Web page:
Fighting Elegy

In an essay published in 1981 in the Japanese film magazine Art Theater, Suzuki Seijun’s kid brother Kenji offered what still stands as one of the most illuminating comments on his brother’s cinema: “Seijun and I are completely different characters, but we do share one trait, and that’s to do with our sense of aesthetic values. […] Both he and I stopped absorbing influences from outside in our early twenties, and so both his films and my essays are still strongly marked by what we felt in our adolescence. We have now reached middle age, but the source of our thoughts is still the way we felt about things in our early twenties.”

Suzuki Seijun was forty-three years old when he made Fighting Elegy, his penultimate film for Nikkatsu, but it was—and remains—a wonderfully youthful movie. A subversively funny account of the making of a model fascist, it goes where no film before had gone in search of comic insights into the adolescent male mind. It’s set in the mid-1930s, at the precise moment when militarism consolidated its grip on the imagination of young Japanese men—a moment, therefore, that fuelled the country’s imperialist ambitions in East Asia and ultimately led to the Pacific War. To look back at that time from 1966 was to raise unresolved issues of nationalism and Japanese identity, issues still as relevant to many young people as to those of Suzuki’s generation who had been conscripted to fight.

The desires, ambitions, and frustrations of young people had been on Japan’s cultural agenda for at least a decade already. Crazed Fruit (1956, directed by Nakahira Ko) had launched the cycle of movies about delinquent, pleasure-seeking kids that made a star of Ishihara Yujiro, and Oshima Nagisa had given the genre a political spin in his debut feature A Town of Love and Hope (1959). But Japanese cinema in the mid-1960s was dominated by somber and earnest yakuza movies from the Toei company and yakuza-flavored period movies such as the Zatoichi series. The student riots in Shinjuku (celebrated by Oshima in Diary of a Shinjuku Thief) didn’t erupt until 1968, and the rise of a substantial counterculture (celebrated by Terayama Shuji in Throw Away Your Books, Let’s Go into the Streets) followed two or three years later.

Until the company fired him and withdrew his films from distribution in 1967, Suzuki Seijun spent the 1960s making B-movies for Nikkatsu: low-budget genre quickies to be screened after the more prestigious main feature in the company’s theaters. Kanto Wanderer (1963) went out with Imamura Shohei’s The Insect Woman; Story of a Prostitute (1965) went out with Imamura’s Intentions of Murder. All of the projects were studio assignments, and they generally had a clear-cut genre identity: hard-boiled thrillers, comedies, war movies, yakuza morality tales, prostitution melodramas. Making three or four of them a year, Suzuki gradually asserted himself by finding ways to make them more “interesting.” This generally meant intensifying what was already there in the scripts: using boldly theatrical staging and lighting, showing action from eccentric angles, highlighting unexpected details, pushing the level of absurdist humor up a notch.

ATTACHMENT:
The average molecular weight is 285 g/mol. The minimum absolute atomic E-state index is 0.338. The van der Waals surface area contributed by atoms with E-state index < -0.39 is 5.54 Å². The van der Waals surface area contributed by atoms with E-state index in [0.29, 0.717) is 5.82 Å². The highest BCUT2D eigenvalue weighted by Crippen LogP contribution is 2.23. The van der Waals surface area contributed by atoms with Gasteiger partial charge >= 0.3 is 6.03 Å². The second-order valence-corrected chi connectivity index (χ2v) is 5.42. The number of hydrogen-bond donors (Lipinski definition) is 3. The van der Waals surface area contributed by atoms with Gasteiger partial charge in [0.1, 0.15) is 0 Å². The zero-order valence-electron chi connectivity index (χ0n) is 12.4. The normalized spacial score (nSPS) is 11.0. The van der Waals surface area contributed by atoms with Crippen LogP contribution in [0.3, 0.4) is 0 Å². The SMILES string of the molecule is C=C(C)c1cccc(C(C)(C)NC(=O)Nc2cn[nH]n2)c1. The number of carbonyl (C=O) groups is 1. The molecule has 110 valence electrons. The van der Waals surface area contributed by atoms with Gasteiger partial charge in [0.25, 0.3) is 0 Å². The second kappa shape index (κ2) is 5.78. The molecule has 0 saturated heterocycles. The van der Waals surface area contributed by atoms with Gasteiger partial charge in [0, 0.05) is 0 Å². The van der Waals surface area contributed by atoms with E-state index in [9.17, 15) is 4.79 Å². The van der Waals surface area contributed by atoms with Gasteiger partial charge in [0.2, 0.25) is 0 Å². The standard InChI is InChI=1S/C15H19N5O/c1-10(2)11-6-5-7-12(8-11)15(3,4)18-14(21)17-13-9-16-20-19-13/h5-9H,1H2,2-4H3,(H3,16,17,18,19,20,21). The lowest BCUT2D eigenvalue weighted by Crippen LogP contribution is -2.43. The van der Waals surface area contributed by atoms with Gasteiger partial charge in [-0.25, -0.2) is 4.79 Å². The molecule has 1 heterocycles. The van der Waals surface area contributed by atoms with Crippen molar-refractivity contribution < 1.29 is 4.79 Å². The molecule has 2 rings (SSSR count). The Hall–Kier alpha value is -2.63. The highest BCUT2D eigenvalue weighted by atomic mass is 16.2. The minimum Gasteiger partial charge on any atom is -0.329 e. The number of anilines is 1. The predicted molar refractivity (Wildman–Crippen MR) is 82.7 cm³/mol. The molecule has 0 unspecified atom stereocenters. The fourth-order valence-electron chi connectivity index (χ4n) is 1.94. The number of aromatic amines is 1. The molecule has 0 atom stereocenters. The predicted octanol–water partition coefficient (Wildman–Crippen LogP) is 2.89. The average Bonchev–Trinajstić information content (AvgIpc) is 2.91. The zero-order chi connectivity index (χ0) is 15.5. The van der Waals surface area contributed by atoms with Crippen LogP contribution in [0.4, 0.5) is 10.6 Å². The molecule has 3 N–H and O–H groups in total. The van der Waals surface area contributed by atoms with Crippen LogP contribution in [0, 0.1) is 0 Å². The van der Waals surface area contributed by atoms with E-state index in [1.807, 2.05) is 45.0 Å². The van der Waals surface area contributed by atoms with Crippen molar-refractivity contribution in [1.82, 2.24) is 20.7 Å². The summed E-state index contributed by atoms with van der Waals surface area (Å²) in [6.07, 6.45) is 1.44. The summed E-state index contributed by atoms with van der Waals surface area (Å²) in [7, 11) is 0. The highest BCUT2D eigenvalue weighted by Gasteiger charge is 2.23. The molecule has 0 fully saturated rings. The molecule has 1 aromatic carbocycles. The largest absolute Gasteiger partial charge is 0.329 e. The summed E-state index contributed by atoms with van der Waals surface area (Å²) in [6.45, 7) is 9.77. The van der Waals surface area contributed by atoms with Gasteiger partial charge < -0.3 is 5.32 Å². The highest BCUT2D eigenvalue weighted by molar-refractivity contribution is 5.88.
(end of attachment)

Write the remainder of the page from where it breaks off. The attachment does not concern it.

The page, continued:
But Fighting Elegy stands apart from the rest of his Nikkatsu films, and it’s obvious that Suzuki engaged with the material at a much more personal level than usual. (Indeed, he used the title Fighting Elegy for his first book, published in 1970; it contained essays, poems, and the script for the film.) It was most likely Suzuki himself who pressed Nikkatsu to buy the film rights to the brand-new novel by the now-forgotten Suzuki Takashi (no relation), and it’s known that Suzuki also wanted to film the second half of the book; the sequel would have shown the protagonist Nanbu Kiroku joining the army and dying in battle in China. A script for part two was written by the “Guryu Hachiro” group (which included directors Sone Chusei and Yamatoya Atsushi, as well as Suzuki himself), but the project died when Nikkatsu fired Suzuki.